Sell in May and Go Away? Here We Go Again ...

Every year, "sell in May and go away" is dragged out for show like Punxsutawney Phil. Should you follow this advice in 2022? As always, it depends.

sell in may and go away stocks
(Image credit: Getty Images)

Fretting over whether to "sell in May and go away" is one of Wall Street's most tiresome annual rituals. And over the next few days, investors and the financial media are sure to give this dubious old saw far more attention than it deserves.

Here's our contribution.

Way Back in the Day

The "sell in May" proverb is said to have originated centuries ago in England when merchants, bankers and other interested parties in London's financial district noticed that investment returns generally did worse in the summer.

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If the most profitable months of the year usually occurred when market participants weren't off in their country manors trying to escape the heat … well, apparently, that was a good enough reason to adopt "sell in May" as an investment strategy.

Incidentally, the original saying went "Sell in May and go away, and come on back on St. Leger's Day," a holiday held in mid-September. In America, it has essentially come to refer to the period between Memorial Day and Labor Day.

Getting back to the modern era: There is evidence that the stock market, on average, tends to underperform in the six-month period between May and October. However, analysts, market timers and academics who have studied the phenomenon extensively can't settle the matter conclusively one way or the other.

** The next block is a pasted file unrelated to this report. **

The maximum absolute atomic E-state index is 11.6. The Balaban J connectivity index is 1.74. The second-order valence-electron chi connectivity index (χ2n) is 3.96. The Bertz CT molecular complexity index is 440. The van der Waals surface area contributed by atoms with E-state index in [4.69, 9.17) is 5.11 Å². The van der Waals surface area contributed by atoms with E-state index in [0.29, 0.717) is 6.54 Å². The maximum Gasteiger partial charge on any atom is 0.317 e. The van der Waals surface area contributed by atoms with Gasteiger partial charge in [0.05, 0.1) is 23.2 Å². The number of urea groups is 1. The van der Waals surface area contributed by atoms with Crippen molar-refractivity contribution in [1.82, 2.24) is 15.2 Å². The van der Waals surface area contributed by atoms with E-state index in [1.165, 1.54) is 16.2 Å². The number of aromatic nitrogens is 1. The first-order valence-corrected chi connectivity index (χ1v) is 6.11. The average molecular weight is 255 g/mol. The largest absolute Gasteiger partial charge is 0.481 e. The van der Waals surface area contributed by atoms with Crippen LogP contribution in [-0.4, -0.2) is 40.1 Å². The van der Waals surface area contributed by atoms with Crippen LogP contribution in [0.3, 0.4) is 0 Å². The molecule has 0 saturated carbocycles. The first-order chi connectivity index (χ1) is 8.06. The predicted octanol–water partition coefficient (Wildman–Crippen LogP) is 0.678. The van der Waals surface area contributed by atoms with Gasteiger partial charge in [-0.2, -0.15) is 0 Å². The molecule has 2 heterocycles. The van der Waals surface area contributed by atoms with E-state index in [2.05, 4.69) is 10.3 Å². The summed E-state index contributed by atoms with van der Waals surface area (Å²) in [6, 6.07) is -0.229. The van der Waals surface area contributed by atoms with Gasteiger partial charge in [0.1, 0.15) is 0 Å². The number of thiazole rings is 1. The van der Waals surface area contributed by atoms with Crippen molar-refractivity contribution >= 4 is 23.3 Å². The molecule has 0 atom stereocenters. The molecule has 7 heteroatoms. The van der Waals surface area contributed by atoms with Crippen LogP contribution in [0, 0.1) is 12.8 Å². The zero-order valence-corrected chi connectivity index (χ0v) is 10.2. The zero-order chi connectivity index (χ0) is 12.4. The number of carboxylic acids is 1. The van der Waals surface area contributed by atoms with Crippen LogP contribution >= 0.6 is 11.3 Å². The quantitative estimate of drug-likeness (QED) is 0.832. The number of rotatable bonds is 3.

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If they could, we wouldn't be having this discussion every year.

What strategists do tend to agree on is the answer to the question of whether investors should sell in May and go away:

It depends.

Sell in May and Go Away? Here's What the Numbers Say

Sam Stovall, chief investment strategist at CFRA Research, sums up the "Should I sell in May?" conundrum facing investors in 2022 this way:

"Some say yes, in anticipation of elevated volatility and pressure on prices from ever-rising inflation readings, interest rates and geo-political tensions. Others say no, since inflation readings likely peaked in March and the Fed’s future rate increases and quantitative tightenings have already been factored into share prices."

Stovall adds that the "strongest six months of the year," as popularized in The Stock Trader's Almanac, tells us that the price return for the S&P 500 from November through April has recorded the highest average price change of any rolling six-month period.

"Conversely, the 'sell in May' adage reminds investors that average May-through-October price returns have historically been anemic," Stovall writes.

Historical average performance can tell us only so much, of course. Past performance, as we all know too well, is not indicative of future returns.

For the record, thanks to Dr. Ed Yardeni of Yardeni Research, we do know unequivocally that the worst individual months for average stock market performance are not found exclusively in the post-May period.

Indeed, per Yardeni, since 1928, average monthly price changes for the S&P 500 are quite good during the dog days of summer.

Although May is tied with February for producing the S&P 500's second-worst average price change (-0.1%), July is actually the single best month for average price change (+1.6%). Interestingly, June and August – at +0.8% and +0.7%, respectively – both offer above-average gains. Have a look at the chart below: